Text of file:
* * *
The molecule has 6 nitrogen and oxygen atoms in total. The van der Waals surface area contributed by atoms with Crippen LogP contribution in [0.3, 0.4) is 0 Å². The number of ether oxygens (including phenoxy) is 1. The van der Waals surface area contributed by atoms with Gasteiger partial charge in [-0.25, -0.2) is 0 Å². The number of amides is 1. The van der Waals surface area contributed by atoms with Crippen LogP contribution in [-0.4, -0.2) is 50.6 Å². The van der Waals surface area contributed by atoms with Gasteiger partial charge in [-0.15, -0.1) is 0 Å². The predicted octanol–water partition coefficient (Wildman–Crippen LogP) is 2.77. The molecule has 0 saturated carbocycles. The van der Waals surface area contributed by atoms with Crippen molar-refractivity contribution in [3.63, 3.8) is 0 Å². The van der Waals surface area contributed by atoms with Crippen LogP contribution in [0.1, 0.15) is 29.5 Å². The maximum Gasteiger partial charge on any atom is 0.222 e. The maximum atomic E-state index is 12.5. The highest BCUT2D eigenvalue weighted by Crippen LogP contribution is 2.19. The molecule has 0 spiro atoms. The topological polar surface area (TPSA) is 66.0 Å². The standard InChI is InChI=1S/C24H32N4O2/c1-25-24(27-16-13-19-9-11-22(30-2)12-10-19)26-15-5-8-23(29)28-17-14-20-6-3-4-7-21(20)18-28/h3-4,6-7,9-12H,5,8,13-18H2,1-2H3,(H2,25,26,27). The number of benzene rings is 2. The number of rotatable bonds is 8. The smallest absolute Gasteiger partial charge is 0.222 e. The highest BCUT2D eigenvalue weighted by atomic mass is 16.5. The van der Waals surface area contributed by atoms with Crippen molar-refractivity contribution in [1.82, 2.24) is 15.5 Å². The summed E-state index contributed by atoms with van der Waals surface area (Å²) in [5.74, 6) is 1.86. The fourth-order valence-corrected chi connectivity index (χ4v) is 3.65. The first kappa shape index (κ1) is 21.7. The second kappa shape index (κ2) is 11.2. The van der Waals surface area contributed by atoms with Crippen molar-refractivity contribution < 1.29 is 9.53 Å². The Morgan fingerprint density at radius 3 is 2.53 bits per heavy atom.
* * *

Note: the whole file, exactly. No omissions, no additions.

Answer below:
The molecule has 6 nitrogen and oxygen atoms in total. The van der Waals surface area contributed by atoms with Crippen LogP contribution in [0.3, 0.4) is 0 Å². The number of ether oxygens (including phenoxy) is 1. The van der Waals surface area contributed by atoms with Gasteiger partial charge in [-0.25, -0.2) is 0 Å². The number of amides is 1. The van der Waals surface area contributed by atoms with Crippen LogP contribution in [-0.4, -0.2) is 50.6 Å². The van der Waals surface area contributed by atoms with Gasteiger partial charge in [-0.15, -0.1) is 0 Å². The predicted octanol–water partition coefficient (Wildman–Crippen LogP) is 2.77. The molecule has 0 saturated carbocycles. The van der Waals surface area contributed by atoms with Crippen molar-refractivity contribution in [3.63, 3.8) is 0 Å². The van der Waals surface area contributed by atoms with Crippen LogP contribution in [0.1, 0.15) is 29.5 Å². The maximum Gasteiger partial charge on any atom is 0.222 e. The maximum atomic E-state index is 12.5. The highest BCUT2D eigenvalue weighted by Crippen LogP contribution is 2.19. The molecule has 0 spiro atoms. The topological polar surface area (TPSA) is 66.0 Å². The standard InChI is InChI=1S/C24H32N4O2/c1-25-24(27-16-13-19-9-11-22(30-2)12-10-19)26-15-5-8-23(29)28-17-14-20-6-3-4-7-21(20)18-28/h3-4,6-7,9-12H,5,8,13-18H2,1-2H3,(H2,25,26,27). The number of benzene rings is 2. The number of rotatable bonds is 8. The smallest absolute Gasteiger partial charge is 0.222 e. The highest BCUT2D eigenvalue weighted by atomic mass is 16.5. The van der Waals surface area contributed by atoms with Crippen molar-refractivity contribution in [1.82, 2.24) is 15.5 Å². The summed E-state index contributed by atoms with van der Waals surface area (Å²) in [5.74, 6) is 1.86. The fourth-order valence-corrected chi connectivity index (χ4v) is 3.65. The first kappa shape index (κ1) is 21.7. The second kappa shape index (κ2) is 11.2. The van der Waals surface area contributed by atoms with Crippen molar-refractivity contribution < 1.29 is 9.53 Å². The Morgan fingerprint density at radius 3 is 2.53 bits per heavy atom.